November 24, 2020
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13-Day Delay Nails Odisha Govt Bid To Wash Hands Off L’affaire Abhijit Iyer

Iyer has appealed to the Odisha government through the chief secretary to consider withdrawal/quashing/withholding sanction to prosecute under Sec 196 of the CrPC.

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13-Day Delay Nails Odisha Govt Bid To Wash Hands Off L’affaire Abhijit Iyer
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13-Day Delay Nails Odisha Govt Bid To Wash Hands Off L’affaire Abhijit Iyer
outlookindia.com
2018-12-04T18:55:58+05:30

If a snail had started walking from the Jharpada jail in Bhubaneswar towards the state secretariat on November 20, a distance of no more than 5-6 km, it would have reached its destination by month-end. But in this age of high-speed internet communication, a petition filed by Delhi based defence analyst Abhijit Iyer-Mitra, currently the most ‘famous’ inmate of the jail, took an incredible 13 days to cover the same distance!

The petition, filed by Iyer-Mitra on November 20 and addressed to Aditya Prasad Padhi, the chief secretary of Odisha, was forwarded by the DIG, Prisons to Padhi’s Officer on Special Duty (OSD) only on Monday (December 3), a day after he was admitted to the hospital after complaining of severe stomach pain. Citing the pardon granted to him by the Assembly in the privilege matter and the ‘unreserved and unconditional’ apologies he has repeatedly tendered for his derogatory comments on Odisha, he has appealed to the Odisha government through the chief secretary to consider withdrawal/quashing/withholding sanction to prosecute under Sec 196 of the CrPC.

No explanation has been provided so far either by the jail authorities or anyone else in the state government about what led to the inordinate delay.

Denying any knowledge about the petition filed by his client, Abihjit’s lawyer expressed surprise over how it came into the public domain. “I am in no position to comment on the delay in forwarding the petition by the jail authorities since I have no information on it. But I am certainly surprised how it was made public and by whom,” he told Outlook over phone from Delhi.

Abhijit was arrested on October 23 on the basis of an FIR filed against him at the Sahid Nagar police station in the city on September 20 under Sec 294, 295 (A), 153, 500 and 506 of the IPC and Sec 67 of the IT Act for hurting ‘Odia sentiments’. Some allegedly derogatory comments he had made about Odisha, its history and culture and the origin of rasagola a year ago were cited as evidence to press the charges against him. A second FIR was lodged against him at the Konark police station the same day (Sep 20) for a video post on Twitter in which he had made some tasteless comments on the explicit sexual acts depicted on the walls of the Sun Temple, which represents the zenith of the Orissan architecture and is a UNESCO World Heritage Site.

Abhijit was arrested on October 23 soon after his deposition before the Privileges Committee of the Odisha Assembly in connection with the ‘buddu’ comment he had made about members of the august house. The privileges committee has since accepted his apology and pardoned him. But he has been languishing in the special jail since October 23 – except for a brief period when Konark police had got him on remand for the second case and he was temporarily lodged in the Nimapara sub-jail.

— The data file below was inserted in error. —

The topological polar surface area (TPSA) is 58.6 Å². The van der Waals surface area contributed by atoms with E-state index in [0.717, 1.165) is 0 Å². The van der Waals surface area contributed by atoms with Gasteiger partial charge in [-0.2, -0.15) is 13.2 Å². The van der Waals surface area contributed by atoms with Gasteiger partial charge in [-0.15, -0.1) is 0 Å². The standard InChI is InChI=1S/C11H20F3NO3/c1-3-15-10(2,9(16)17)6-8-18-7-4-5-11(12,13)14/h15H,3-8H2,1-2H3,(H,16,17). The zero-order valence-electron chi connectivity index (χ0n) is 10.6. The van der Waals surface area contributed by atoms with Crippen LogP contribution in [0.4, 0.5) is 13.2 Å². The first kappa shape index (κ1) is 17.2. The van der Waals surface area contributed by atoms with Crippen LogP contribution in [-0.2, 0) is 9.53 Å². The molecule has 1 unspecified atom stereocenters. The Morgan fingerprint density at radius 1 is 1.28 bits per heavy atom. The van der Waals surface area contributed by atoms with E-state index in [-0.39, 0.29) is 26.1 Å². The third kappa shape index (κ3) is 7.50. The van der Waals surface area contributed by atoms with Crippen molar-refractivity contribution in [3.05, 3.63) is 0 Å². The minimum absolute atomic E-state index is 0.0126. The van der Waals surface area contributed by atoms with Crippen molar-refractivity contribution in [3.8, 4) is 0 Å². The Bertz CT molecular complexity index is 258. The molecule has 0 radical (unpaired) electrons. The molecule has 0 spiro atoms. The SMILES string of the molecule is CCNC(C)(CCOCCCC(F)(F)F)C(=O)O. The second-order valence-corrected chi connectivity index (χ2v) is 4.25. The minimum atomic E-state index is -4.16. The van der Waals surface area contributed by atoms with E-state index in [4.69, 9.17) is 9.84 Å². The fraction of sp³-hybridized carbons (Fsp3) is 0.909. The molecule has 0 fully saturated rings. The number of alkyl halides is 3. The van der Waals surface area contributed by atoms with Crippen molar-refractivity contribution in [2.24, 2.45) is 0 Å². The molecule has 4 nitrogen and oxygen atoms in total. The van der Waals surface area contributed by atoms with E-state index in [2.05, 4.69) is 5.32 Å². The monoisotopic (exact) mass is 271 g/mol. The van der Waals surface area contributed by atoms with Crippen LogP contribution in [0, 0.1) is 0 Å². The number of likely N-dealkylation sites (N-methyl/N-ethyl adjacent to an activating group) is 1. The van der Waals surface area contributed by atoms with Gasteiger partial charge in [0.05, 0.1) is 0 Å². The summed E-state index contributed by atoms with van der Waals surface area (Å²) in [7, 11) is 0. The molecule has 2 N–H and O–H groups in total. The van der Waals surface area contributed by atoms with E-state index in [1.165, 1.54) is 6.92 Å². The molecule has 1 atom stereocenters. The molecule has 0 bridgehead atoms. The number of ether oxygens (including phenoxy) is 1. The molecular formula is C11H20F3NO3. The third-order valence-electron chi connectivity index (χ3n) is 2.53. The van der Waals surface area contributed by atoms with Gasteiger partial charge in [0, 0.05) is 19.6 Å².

Legally speaking, he is in judicial custody after his bail petition was rejected by the SDJM court in Bhubaneswar while his appeal in the High Court is yet to be taken up for hearing because of the large number of cases that had accumulated due to a nearly three-month long lawyers’ strike in the state.

The Odisha government has used this technicality to wash its hands off and claim that it had nothing to do with Abhijit’s continued incarceration since the matter is now in the High Court’s decision. For god measure, it has also pointed to the Supreme Court ruling of October 4 to bolster its case. The apex court, it may be recalled, had refused to grant him relief from arrest since it felt he had indeed hurt religious sentiments. When Abhijit’s counsel told the court about a threat to his client’s life, the SC bench had sarcastically said; “In that case, jail is the safest place for him.

What the Odisha government, however, has conveniently ignored while claiming innocence is that it had itself pressed the charges under which he was arrested. The 13-day delay in just forwarding the petition by Abhijit from one place in the city to another dispels any residual doubt the fact it has acted in a matter that ensures he stays in jail.

The defence analyst is currently being treated at the Capital hospital for piles propelled bleeding and may have to undergo surgery, doctors at the hospital say. Outlook had reported last week that he had lost about 10 kg during his long stay in the jail.

The state government’s conduct in the matter since the beginning gives little hope that it would consider Abhijit’s November 20 petition favourably, unmindful of the fact that even those who were baying for his blood at the start feel that he has been made to atone for his ‘sins’ enough.


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